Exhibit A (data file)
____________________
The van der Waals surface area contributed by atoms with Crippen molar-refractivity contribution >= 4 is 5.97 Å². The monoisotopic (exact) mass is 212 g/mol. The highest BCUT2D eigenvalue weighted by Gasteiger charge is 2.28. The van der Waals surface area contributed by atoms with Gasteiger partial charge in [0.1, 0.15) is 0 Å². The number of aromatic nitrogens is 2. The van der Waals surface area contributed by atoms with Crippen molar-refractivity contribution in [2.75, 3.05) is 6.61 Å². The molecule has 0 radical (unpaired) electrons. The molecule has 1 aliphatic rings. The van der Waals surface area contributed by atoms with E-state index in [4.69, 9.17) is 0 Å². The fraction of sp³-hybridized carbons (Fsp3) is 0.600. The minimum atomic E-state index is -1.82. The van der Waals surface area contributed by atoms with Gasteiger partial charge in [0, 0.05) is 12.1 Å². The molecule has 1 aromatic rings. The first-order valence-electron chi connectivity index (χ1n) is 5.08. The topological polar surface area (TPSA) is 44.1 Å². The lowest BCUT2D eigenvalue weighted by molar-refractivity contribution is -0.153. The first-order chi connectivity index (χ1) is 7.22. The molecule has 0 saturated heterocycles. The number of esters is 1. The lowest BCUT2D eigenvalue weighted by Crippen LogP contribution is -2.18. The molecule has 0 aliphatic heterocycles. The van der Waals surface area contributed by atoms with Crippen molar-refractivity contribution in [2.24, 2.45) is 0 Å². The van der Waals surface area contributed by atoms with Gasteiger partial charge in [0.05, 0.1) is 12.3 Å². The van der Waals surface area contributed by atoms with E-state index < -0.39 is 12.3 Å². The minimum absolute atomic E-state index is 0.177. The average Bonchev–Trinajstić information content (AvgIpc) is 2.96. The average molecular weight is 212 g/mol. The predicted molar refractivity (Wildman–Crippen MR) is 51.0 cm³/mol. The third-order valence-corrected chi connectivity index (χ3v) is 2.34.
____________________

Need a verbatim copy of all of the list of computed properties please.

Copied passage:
The van der Waals surface area contributed by atoms with Crippen molar-refractivity contribution >= 4 is 5.97 Å². The monoisotopic (exact) mass is 212 g/mol. The highest BCUT2D eigenvalue weighted by Gasteiger charge is 2.28. The van der Waals surface area contributed by atoms with Gasteiger partial charge in [0.1, 0.15) is 0 Å². The number of aromatic nitrogens is 2. The van der Waals surface area contributed by atoms with Crippen molar-refractivity contribution in [2.75, 3.05) is 6.61 Å². The molecule has 0 radical (unpaired) electrons. The molecule has 1 aliphatic rings. The van der Waals surface area contributed by atoms with E-state index in [4.69, 9.17) is 0 Å². The fraction of sp³-hybridized carbons (Fsp3) is 0.600. The minimum atomic E-state index is -1.82. The van der Waals surface area contributed by atoms with Gasteiger partial charge in [0, 0.05) is 12.1 Å². The molecule has 1 aromatic rings. The first-order valence-electron chi connectivity index (χ1n) is 5.08. The topological polar surface area (TPSA) is 44.1 Å². The lowest BCUT2D eigenvalue weighted by molar-refractivity contribution is -0.153. The first-order chi connectivity index (χ1) is 7.22. The molecule has 0 saturated heterocycles. The number of esters is 1. The lowest BCUT2D eigenvalue weighted by Crippen LogP contribution is -2.18. The molecule has 0 aliphatic heterocycles. The van der Waals surface area contributed by atoms with Crippen molar-refractivity contribution in [2.24, 2.45) is 0 Å². The van der Waals surface area contributed by atoms with Gasteiger partial charge in [0.05, 0.1) is 12.3 Å². The van der Waals surface area contributed by atoms with E-state index < -0.39 is 12.3 Å². The minimum absolute atomic E-state index is 0.177. The average Bonchev–Trinajstić information content (AvgIpc) is 2.96. The average molecular weight is 212 g/mol. The predicted molar refractivity (Wildman–Crippen MR) is 51.0 cm³/mol. The third-order valence-corrected chi connectivity index (χ3v) is 2.34.